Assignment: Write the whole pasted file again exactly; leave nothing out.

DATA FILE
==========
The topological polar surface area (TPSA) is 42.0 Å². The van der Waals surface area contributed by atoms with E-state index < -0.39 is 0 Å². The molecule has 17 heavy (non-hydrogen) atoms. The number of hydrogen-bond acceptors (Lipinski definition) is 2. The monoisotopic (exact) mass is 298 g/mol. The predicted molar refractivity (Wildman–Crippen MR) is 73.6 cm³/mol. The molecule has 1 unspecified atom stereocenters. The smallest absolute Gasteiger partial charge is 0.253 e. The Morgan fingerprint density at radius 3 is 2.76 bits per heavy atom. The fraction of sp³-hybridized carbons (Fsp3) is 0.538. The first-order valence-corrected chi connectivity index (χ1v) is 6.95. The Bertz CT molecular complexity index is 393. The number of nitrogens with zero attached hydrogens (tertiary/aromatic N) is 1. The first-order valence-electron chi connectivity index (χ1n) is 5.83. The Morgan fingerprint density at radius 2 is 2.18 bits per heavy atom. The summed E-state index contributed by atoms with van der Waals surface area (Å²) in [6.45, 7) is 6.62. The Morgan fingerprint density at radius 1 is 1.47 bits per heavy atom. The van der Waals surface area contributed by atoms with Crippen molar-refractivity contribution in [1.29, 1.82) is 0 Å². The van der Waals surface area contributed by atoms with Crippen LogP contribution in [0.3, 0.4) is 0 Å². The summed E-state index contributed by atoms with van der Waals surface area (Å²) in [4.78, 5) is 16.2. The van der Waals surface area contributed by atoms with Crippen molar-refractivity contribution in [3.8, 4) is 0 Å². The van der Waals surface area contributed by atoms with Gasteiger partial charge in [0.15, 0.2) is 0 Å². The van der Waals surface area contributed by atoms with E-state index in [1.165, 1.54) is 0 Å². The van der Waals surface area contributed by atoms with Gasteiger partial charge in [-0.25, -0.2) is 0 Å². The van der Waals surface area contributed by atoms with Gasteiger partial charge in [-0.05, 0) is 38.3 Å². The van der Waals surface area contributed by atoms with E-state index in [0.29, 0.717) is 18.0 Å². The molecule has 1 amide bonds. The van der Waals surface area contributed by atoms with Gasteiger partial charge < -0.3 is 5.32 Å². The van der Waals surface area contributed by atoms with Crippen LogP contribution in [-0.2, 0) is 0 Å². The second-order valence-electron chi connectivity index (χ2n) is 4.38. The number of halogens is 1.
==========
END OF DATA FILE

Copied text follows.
The topological polar surface area (TPSA) is 42.0 Å². The van der Waals surface area contributed by atoms with E-state index < -0.39 is 0 Å². The molecule has 17 heavy (non-hydrogen) atoms. The number of hydrogen-bond acceptors (Lipinski definition) is 2. The monoisotopic (exact) mass is 298 g/mol. The predicted molar refractivity (Wildman–Crippen MR) is 73.6 cm³/mol. The molecule has 1 unspecified atom stereocenters. The smallest absolute Gasteiger partial charge is 0.253 e. The Morgan fingerprint density at radius 3 is 2.76 bits per heavy atom. The fraction of sp³-hybridized carbons (Fsp3) is 0.538. The first-order valence-corrected chi connectivity index (χ1v) is 6.95. The Bertz CT molecular complexity index is 393. The number of nitrogens with zero attached hydrogens (tertiary/aromatic N) is 1. The first-order valence-electron chi connectivity index (χ1n) is 5.83. The Morgan fingerprint density at radius 2 is 2.18 bits per heavy atom. The summed E-state index contributed by atoms with van der Waals surface area (Å²) in [6.45, 7) is 6.62. The Morgan fingerprint density at radius 1 is 1.47 bits per heavy atom. The van der Waals surface area contributed by atoms with Crippen molar-refractivity contribution in [1.29, 1.82) is 0 Å². The van der Waals surface area contributed by atoms with Crippen LogP contribution in [0.3, 0.4) is 0 Å². The summed E-state index contributed by atoms with van der Waals surface area (Å²) in [4.78, 5) is 16.2. The van der Waals surface area contributed by atoms with Crippen molar-refractivity contribution in [3.8, 4) is 0 Å². The van der Waals surface area contributed by atoms with Gasteiger partial charge in [0.15, 0.2) is 0 Å². The van der Waals surface area contributed by atoms with E-state index in [1.165, 1.54) is 0 Å². The van der Waals surface area contributed by atoms with Gasteiger partial charge in [-0.25, -0.2) is 0 Å². The van der Waals surface area contributed by atoms with Gasteiger partial charge in [-0.05, 0) is 38.3 Å². The van der Waals surface area contributed by atoms with E-state index in [0.29, 0.717) is 18.0 Å². The molecule has 1 amide bonds. The van der Waals surface area contributed by atoms with Gasteiger partial charge < -0.3 is 5.32 Å². The van der Waals surface area contributed by atoms with Crippen LogP contribution in [-0.2, 0) is 0 Å². The second-order valence-electron chi connectivity index (χ2n) is 4.38. The number of halogens is 1.